Toyota bZ4X & Subaru Solterra – What Can They Tow?

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As Toyota has been the leading brand when it comes to Hybrids for many years, and with the RAV4 PHEV being one of the best plug-ins on the market, you may be surprised that its taken Toyota until 2022 to offer their first fully electric vehicle. The Toyota bZ4X has been co-developed with Subaru, who sells the vehicle as the Solterra. So can these compact-SUVs tow? Well, yes, but all models are limited to a towing capacity of 750kg.

Toyota bZ4X & Subaru Solterra
The Toyota bZ4X (left) and Subaru Solterra (right) have very similar specifications, including a 750kg maximum towing capacity: Images – &

Key bZ4X & Solterra Specs

  • Official Towing Capacity – 750 kg (all models)
  • Availability – Now
  • Price – Starting £43,780 (bZ4X FWD) > £50,180 (bZ4X AWD)
  • Range (EV Database) – 220 miles (AWD) to 230 miles (FWD)
  • Estimated Towing Range (50%) – 115 miles
  • Maximum DC Charge Rate – 150kW
  • Rapid Charge 10% to 80% – 40 min
  • Check Used bZ4X & Solterra Specs

bZ4X & Solterra HP & Torque

  • bZ4X FWD: 201 HP and 195 lb-ft of torque
  • bZ4X AWD: 215 HP and 248 lb-ft of torque
  • Solterra AWD: 215 HP and 248 lb-ft of torque

bZ4X & Solterra Towing Capabilties

Toyota is offering the bZ4X with the option of either front-wheel-drive (FWD) or all-wheel-drive (AWD) where as the Subaru Solterra is only being offered with AWD. What you will note is that the power increase from the FWD to an AWD setup is an increase of only 14HP, which is very odd.

What is also odd is the very limited towing capacity of all versions of the bZ4X and Solterra at only 750kg. However, in saying that, I initially thought they weren’t going to get any official towing capacity at all, as Toyota/Subaru only announced the towing capacity just before the vehicles went on sale.

Unfortunately, a 750kg towing capacity limits these electric cars to towing small cargo trailers and small teardrop caravans/camping trailers etc. They are not legally capable of towing a full-sized touring caravan.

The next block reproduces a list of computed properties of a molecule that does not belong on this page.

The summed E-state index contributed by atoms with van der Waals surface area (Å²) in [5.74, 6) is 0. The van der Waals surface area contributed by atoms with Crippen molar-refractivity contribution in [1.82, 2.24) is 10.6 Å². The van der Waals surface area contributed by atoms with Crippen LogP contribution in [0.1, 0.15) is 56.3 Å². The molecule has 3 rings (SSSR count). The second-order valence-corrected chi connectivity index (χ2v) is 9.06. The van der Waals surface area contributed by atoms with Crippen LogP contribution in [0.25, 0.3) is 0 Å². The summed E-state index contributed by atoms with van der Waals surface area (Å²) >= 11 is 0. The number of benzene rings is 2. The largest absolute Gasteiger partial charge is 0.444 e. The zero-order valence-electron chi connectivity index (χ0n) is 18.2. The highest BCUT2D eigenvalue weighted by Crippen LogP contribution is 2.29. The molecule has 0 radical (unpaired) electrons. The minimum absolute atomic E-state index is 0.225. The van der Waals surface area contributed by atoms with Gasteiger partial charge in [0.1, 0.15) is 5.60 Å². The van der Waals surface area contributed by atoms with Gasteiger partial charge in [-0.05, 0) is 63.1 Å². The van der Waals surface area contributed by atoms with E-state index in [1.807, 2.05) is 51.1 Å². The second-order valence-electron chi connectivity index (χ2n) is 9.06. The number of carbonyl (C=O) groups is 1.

Struggling To Stand Out

As I stated in the intro, Toyota/Subaru are late players to the fully electric EV game and their first attempt is a compact crossover/compact SUV which is the most competitive segment in the entire car market.

When it comes to the towing capacity, the 750kg limit is disappointing, though these are not the first EVs in this segment with such a limited capacity. The Ford Mustang Mach-E, BMW iX3 and even a premium option such as the Jaguar I-Pace can do no better.

At this £43K to £50K price point, there are now lots of options which are much more capable when it comes to towing. The Skoda Enyaq (1,200kg), the VW ID.4 (1,200kg) and Nissan Ariya (1,500kg) are all much more capable.

You then have examples of the current best electric tow cars for this price point, such as the Hyundai IONIQ 5 (1,600kg) and the KIA EV6 (1,600kg).

But let’s presume for a second that a 750kg towing capacity would meet your needs. Does the bZ4X & Solterra stand out on range, charging speeds or power? No, not really

Toyota bZ4X Review

Tom from Electrifying sharing his thoughts on the Toyota BZ4X

Subaru Solterra Walkaround

A walkaround of the Subaru Solterra by WhatCar with details on the differences compared to the Toyota bZ4X

My Thoughts On The Toyota bZ4X and Subaru Solterra

I’ve personally owned both a Subura and a Toyota, and I’ve been happy with both vehicles. However, I do feel that Toyota and Subaru are not really offering competitive products with the bZ4X and Solterra.

That’s especially true when it comes to electric tow cars, but I also think its true for an electric car that doesn’t tow. The range, charging speed and power figures just don’t stand out at this price point compared to the existing competition.

Add in the fact that Toyota had to issue a global recall due to concerns the wheels could come off the bZ4X, which will obviously put a dent in the usually rock-solid consumer confidence that Toyota builds quality vehicles which the data does indeed show.

The issue may be due to manufacturing of the bZ4X being carried out by GAC Toyota in China instead of by Toyota in Japan, but at this point, its still not clear what the issue is. Either way, I would personally find it hard to choose a bZ4X or Solterra over what the competition is offering.

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